• You are very welcome. That’s a good question. I have always started with printing, although I understand why this one would be easier to use at first. Thank you, we love our Patience very much. She definitely needed the name, and she is the cherry on top of our beautiful family!

  2. Thank you, Sherry! I am repeatedly blessed by your generosity and servant’s heart attitude. The pages look completely “perfect” to me. I enjoy your simplistic and minimal designs, as well as your beautiful and artistic ones. You will never truly know what a blessing you are to so many mamas. Both of my boys have struggled with cursive and we will be using this resource this year. When I think of you, a quote by Mother Teresa always comes to mind.

    “The miracle is not that we do this work, but that we are happy to do it.”

    • So glad I could create something that would be useful to you, Jill. Your writing is so beautiful, and it is such a blessing whenever I see you have commented. Do you blog somewhere?

      • I was a writer for several years and had my own blog, but I do not currently write anywhere. You are very observant and discerning to pick up on the fact that I share your enthusiasm and appreciation for the power of words, both spoken and written. God bless, Sherry!

  3. I love the McGuffey script! It is so beautiful! I was wondering, have you been able to find any information about what this type of handwriting is called and why it seems to only be found in the revised McGuffey readers? I just want to learn more about it and cannot find anything. I’m interested in the history of handwriting and how and why different styles developed.

    • Interesting question. It is very possible that this script was exclusive to the McG’s. I’ve never seen it anywhere else, and I also study different types of script.

    • I really like the McGuffey script as well. I would love to have a McGuffey script font that I could use to create copywork pages for my children. There are times that I have difficulty with handwriting, but I can type. Has anyone found a font that is at least very similar?

      • The closest, modern penmanship I found is a script developed by Calvert Homeschool. They do not sell it separately and you have to buy their whole language arts package to get the handwriting books.

        Here is the blog where I found it:

        According to this web site,, it looks like the McGuffey script was developed specifically for the McGuffey readers during the time when library hand was being integrated into school curriculum. Library hand was developed by Thomas Edison and Melvil Dewey to form a standard, easy-to-read script for filling out card catalogues for libraries. Though pretty, this vertical script writing style went out of favor when typewriters replaced handwritten card catalogues. Because of the shape of our hands and arms, slanted cursive styles were easier to write quickly and fluidly than the library hand vertical cursive styles. Thus, we went back to slanted cursive and the vertical scripts went out of style and never really came back.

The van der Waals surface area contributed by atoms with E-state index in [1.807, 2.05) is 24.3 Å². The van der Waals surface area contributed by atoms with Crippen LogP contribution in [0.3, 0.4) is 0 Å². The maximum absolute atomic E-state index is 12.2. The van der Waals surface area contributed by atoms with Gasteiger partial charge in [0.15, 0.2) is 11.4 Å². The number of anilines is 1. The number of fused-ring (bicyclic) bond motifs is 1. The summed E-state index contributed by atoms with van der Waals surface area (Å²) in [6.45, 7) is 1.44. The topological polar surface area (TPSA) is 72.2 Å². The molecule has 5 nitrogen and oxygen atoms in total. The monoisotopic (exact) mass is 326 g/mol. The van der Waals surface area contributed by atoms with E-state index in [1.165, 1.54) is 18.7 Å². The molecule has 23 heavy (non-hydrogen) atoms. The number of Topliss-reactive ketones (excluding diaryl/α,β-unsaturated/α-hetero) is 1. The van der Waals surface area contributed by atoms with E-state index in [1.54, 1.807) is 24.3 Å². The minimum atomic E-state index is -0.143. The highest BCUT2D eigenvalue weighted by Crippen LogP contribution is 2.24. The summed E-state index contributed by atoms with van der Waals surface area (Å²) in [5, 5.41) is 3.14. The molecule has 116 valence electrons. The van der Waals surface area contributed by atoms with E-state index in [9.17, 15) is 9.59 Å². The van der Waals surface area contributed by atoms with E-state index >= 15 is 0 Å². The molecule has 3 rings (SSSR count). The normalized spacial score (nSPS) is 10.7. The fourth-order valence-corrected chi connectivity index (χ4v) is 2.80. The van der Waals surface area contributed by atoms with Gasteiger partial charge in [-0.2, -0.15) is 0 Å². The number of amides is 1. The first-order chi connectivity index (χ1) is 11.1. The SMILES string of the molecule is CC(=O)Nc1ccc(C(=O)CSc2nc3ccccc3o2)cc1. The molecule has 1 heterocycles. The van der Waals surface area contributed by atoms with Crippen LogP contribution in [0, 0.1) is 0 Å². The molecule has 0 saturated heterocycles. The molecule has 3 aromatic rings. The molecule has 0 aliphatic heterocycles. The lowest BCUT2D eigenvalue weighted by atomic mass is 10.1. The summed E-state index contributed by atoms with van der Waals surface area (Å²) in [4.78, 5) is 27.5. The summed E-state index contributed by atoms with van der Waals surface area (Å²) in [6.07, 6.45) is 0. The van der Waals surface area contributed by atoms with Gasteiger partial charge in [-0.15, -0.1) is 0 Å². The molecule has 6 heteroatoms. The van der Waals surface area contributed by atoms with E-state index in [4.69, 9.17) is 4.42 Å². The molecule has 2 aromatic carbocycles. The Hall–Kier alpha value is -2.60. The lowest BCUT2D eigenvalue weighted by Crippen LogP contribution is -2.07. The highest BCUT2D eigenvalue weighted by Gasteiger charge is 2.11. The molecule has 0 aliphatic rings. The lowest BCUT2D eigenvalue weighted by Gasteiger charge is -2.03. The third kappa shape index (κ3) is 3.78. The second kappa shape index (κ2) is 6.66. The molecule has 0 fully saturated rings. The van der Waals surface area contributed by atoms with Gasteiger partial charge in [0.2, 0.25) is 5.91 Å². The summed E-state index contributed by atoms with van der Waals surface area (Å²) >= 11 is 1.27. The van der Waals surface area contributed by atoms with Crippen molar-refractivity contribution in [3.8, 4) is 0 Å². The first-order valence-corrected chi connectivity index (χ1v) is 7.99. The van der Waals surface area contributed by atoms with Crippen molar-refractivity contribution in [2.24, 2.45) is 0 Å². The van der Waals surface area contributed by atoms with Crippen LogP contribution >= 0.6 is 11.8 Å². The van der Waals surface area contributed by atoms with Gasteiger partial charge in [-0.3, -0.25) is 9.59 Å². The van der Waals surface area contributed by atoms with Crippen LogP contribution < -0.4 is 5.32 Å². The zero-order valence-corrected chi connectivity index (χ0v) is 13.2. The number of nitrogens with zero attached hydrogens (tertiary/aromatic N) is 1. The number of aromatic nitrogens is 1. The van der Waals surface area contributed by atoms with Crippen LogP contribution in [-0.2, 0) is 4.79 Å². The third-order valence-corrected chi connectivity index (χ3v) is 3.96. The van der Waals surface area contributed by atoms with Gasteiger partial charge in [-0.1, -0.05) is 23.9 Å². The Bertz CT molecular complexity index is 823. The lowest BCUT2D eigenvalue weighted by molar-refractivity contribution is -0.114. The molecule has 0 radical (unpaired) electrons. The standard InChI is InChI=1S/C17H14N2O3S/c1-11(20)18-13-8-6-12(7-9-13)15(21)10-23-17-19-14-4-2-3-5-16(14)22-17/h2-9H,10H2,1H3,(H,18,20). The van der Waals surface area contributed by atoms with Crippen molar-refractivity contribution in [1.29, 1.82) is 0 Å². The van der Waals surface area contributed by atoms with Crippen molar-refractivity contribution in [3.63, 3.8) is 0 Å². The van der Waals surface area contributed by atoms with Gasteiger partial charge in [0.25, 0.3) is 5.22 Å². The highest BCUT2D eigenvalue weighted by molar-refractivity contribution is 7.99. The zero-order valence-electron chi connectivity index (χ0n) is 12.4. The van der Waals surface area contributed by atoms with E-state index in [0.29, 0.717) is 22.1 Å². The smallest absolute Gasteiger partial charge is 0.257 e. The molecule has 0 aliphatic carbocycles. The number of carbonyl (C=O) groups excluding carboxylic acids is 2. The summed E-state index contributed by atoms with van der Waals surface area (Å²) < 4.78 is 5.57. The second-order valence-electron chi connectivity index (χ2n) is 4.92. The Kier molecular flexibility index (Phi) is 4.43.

• Hello from France,
        I also lived in Porugal and the vertical cursive (McGuffey style) is still taught to all children first and only, in Portugal, Spain and France. I must say that I’m partial to the slanted from the Americas.

  4. Thank you for your hard work and diligence. I cannot download the cursive sheets, it just keeps spinning.

    • I’m so sorry to hear you are having difficulty! I just did a test and the file downloaded instantly. Perhaps if you give it a day or two and try it again it will download for you. I hope this helps 🙂

  5. Thank you! I have a child struggling with cursive, and this is perfect! We can go through it as many times as is necessary now, and I love this script. I think I will print one for myself.

  6. Sherry, Im super excited about this handwriting freebie you have put together. I’m wanting to use it for my 4tg grader and 2nd grader, but feel the copy work may be too much for my 2nd grader. I was wondering if you had any other handwriting courses or pages (especially since I will need something on bigger lines for my younger two that will begin school in a few years).

    • I’m so sorry, but I don’t. You could make some yourself using a primary writing pad, and it probably wouldn’t take very much time. You would also be modeling for your children which would encourage their own writing–win/win!

  7. Could anyone give me a step by step method of how to teach this? I need an example.
    Do you:
    Introduce one letter every ___
    They practice it until they master it , then move on to the next?

    • I simply had my daughter complete one line at a time, and that may mean three to five days a week. If needed, we could print a page out and go over ones that were giving some trouble. Of course, what a child can do naturally at the age of 7 will be greatly different at the age of 11, and sometimes we need to practice patience and understanding til they get there.